Michael DonPailin lives and works in Kensington.
As part of his job with the area nonprofit Impact Services, he supervises street cleaning in the neighborhood.
“This is the bottom of the barrel — there’s no part of the city that looks as bad as Kensington,” he said.
The people who live in Upper Kensington, the area around Kensington and Allegheny, are among the poorest in the city. The neighborhood has the highest drug overdose rate in Philadelphia, the highest rate of unemployment, and its residents collectively report more health problems than people in any other part of the city, according to a 2019 city report on health in Philadelphia neighborhoods. According to community leaders, the coronavirus pandemic, the resulting economic crisis, and the destruction seen in the neighborhood in the recent weeks, have only made the situation worse.
On Tuesday morning, community leaders, city and state representatives gathered outside of Kensington’s Esperanza Health Clinic under the elevated train to ask Mayor Jim Kenney’s administration to clean up the streets, invest in better health and safety conditions for the area, and remove drug users’ encampments.
“We have a plan, we have capacity, we have civic leaders willing to work together, we have a police department that cares,” Councilmember María Quiñones-Sánchez said, visibly frustrated. “What we need is leadership.”
Quiñones-Sánchez presented what she called the fifth iteration of a plan — called “2020 Restorative Investment Plan for Kensington Residents” — that asks for neighborhood improvements, such as better lighting and cleaning of streets and alleys, as well as funding for social services, home repairs, rental and utility bill support, and access to affordable housing. It also asks for the administration to provide better access to drug treatment and a strategy that ensures the safety and quality of life of those living in the area.
The move comes one week after she introduced a resolution to authorize hearings to assess the city’s efforts to prevent abuse and addiction.
“We have watched this administration, when it wants to, clear out the airport encampment, clear out the encampments around the Convention Center, and it is now negotiating the Parkway encampment. … When are you going to help the homeless in Kensington so we can restore the quality of life to the residents who live here?” she said.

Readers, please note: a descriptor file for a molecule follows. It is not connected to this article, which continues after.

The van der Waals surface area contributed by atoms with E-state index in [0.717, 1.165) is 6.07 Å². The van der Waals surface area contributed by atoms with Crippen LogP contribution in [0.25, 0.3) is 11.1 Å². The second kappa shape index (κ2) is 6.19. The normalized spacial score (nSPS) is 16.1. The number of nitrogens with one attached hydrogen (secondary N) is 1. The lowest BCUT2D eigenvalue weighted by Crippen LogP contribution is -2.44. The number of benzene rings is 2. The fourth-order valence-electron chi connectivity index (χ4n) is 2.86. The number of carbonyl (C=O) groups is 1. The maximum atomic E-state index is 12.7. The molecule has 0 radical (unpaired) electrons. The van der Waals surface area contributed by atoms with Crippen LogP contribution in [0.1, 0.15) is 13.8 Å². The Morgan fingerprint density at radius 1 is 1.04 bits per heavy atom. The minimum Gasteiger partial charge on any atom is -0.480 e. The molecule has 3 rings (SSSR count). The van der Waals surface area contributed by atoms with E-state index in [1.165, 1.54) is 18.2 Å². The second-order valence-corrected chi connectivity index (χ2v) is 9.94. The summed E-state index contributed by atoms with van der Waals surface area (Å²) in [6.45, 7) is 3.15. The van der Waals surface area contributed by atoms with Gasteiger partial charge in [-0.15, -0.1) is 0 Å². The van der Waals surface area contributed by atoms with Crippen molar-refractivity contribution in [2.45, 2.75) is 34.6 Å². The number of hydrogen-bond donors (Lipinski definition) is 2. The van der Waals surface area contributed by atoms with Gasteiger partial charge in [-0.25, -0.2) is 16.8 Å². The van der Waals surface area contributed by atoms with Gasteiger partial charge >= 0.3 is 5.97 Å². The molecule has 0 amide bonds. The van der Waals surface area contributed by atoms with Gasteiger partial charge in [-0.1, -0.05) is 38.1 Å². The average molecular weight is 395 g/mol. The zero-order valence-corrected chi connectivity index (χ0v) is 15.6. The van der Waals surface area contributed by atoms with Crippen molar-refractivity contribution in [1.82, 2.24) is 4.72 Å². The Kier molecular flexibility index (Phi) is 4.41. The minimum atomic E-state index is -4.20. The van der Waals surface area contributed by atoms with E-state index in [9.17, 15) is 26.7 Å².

Litter, needles and uncollected trash bags from the week filled the streets surrounding Quiñones-Sánchez as she spoke. Volunteers, social workers and residents cleaned up alleys.
DonPailin said he and others rarely see city trash trucks in the area, especially since COVID. He and other residents say drug dealers and users sitting on sidewalks and making impromptu encampments are a far more common sight.
“It’s getting worse because there’s more and more people coming and we can’t control where they camp,” he said. “They’re getting even bolder. They’re shooting up in ears and in necks, and you know, we’ve got kids riding past.”
The Kenney administration says it has invested tens of millions of dollars responding to the opioid crisis and improving the quality of life in Kensington. Through the Philadelphia Resilience Project, created in 2018, the administration has closed encampments, increased access to shelter and treatment, and improved safety and security for neighbors. Mike Dunn, a spokesman for the Kenney administration, said officials are now assessing priorities for the area after budget cuts forced by the COVID-19 crisis and seeking outside funding to support efforts.
“But despite those financial challenges, the City’s efforts to improve Kensington continue without letup,” Dunn said. “For example, we are convening weekly, interdisciplinary responses in the neighborhood — bringing multiple service providers to individuals and literally meeting them where they are, and engaging them around housing and treatment resources.
Dunn said that city workers will, this week, resume cleaning and providing other services at “multiple hot spots in the Kensington area, including the tunnels and Somerset.”